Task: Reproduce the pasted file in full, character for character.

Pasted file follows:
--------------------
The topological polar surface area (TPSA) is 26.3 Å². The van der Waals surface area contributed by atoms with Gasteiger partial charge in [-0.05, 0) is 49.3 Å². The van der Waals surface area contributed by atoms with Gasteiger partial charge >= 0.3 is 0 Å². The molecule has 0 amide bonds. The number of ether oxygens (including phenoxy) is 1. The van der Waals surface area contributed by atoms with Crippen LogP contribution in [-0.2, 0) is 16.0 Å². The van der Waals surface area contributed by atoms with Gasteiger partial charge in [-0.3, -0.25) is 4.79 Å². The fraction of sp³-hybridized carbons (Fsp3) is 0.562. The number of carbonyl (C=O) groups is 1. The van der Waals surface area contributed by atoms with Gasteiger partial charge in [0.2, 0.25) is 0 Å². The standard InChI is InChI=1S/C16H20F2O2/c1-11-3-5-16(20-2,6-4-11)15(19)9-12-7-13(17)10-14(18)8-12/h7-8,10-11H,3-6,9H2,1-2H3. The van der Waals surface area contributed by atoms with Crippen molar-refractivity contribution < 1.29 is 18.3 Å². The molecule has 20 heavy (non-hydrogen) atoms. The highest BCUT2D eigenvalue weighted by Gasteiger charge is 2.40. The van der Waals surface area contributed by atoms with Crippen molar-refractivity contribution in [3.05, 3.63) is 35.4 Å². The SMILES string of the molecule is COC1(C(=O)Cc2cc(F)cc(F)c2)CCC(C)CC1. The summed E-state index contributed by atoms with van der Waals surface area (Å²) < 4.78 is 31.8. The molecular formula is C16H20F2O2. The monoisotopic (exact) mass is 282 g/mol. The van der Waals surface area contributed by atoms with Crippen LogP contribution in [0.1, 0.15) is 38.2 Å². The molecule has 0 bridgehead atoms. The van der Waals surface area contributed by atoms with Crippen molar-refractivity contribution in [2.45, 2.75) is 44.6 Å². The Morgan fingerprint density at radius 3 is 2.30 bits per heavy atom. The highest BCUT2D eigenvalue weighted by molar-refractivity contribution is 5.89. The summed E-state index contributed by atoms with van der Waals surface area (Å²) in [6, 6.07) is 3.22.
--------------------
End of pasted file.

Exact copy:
The topological polar surface area (TPSA) is 26.3 Å². The van der Waals surface area contributed by atoms with Gasteiger partial charge in [-0.05, 0) is 49.3 Å². The van der Waals surface area contributed by atoms with Gasteiger partial charge >= 0.3 is 0 Å². The molecule has 0 amide bonds. The number of ether oxygens (including phenoxy) is 1. The van der Waals surface area contributed by atoms with Crippen LogP contribution in [-0.2, 0) is 16.0 Å². The van der Waals surface area contributed by atoms with Gasteiger partial charge in [-0.3, -0.25) is 4.79 Å². The fraction of sp³-hybridized carbons (Fsp3) is 0.562. The number of carbonyl (C=O) groups is 1. The van der Waals surface area contributed by atoms with Gasteiger partial charge in [0.2, 0.25) is 0 Å². The standard InChI is InChI=1S/C16H20F2O2/c1-11-3-5-16(20-2,6-4-11)15(19)9-12-7-13(17)10-14(18)8-12/h7-8,10-11H,3-6,9H2,1-2H3. The van der Waals surface area contributed by atoms with Crippen molar-refractivity contribution < 1.29 is 18.3 Å². The molecule has 20 heavy (non-hydrogen) atoms. The highest BCUT2D eigenvalue weighted by Gasteiger charge is 2.40. The van der Waals surface area contributed by atoms with Crippen molar-refractivity contribution in [3.05, 3.63) is 35.4 Å². The SMILES string of the molecule is COC1(C(=O)Cc2cc(F)cc(F)c2)CCC(C)CC1. The summed E-state index contributed by atoms with van der Waals surface area (Å²) < 4.78 is 31.8. The molecular formula is C16H20F2O2. The monoisotopic (exact) mass is 282 g/mol. The van der Waals surface area contributed by atoms with Crippen LogP contribution in [0.1, 0.15) is 38.2 Å². The molecule has 0 bridgehead atoms. The van der Waals surface area contributed by atoms with Crippen molar-refractivity contribution in [2.45, 2.75) is 44.6 Å². The Morgan fingerprint density at radius 3 is 2.30 bits per heavy atom. The highest BCUT2D eigenvalue weighted by molar-refractivity contribution is 5.89. The summed E-state index contributed by atoms with van der Waals surface area (Å²) in [6, 6.07) is 3.22.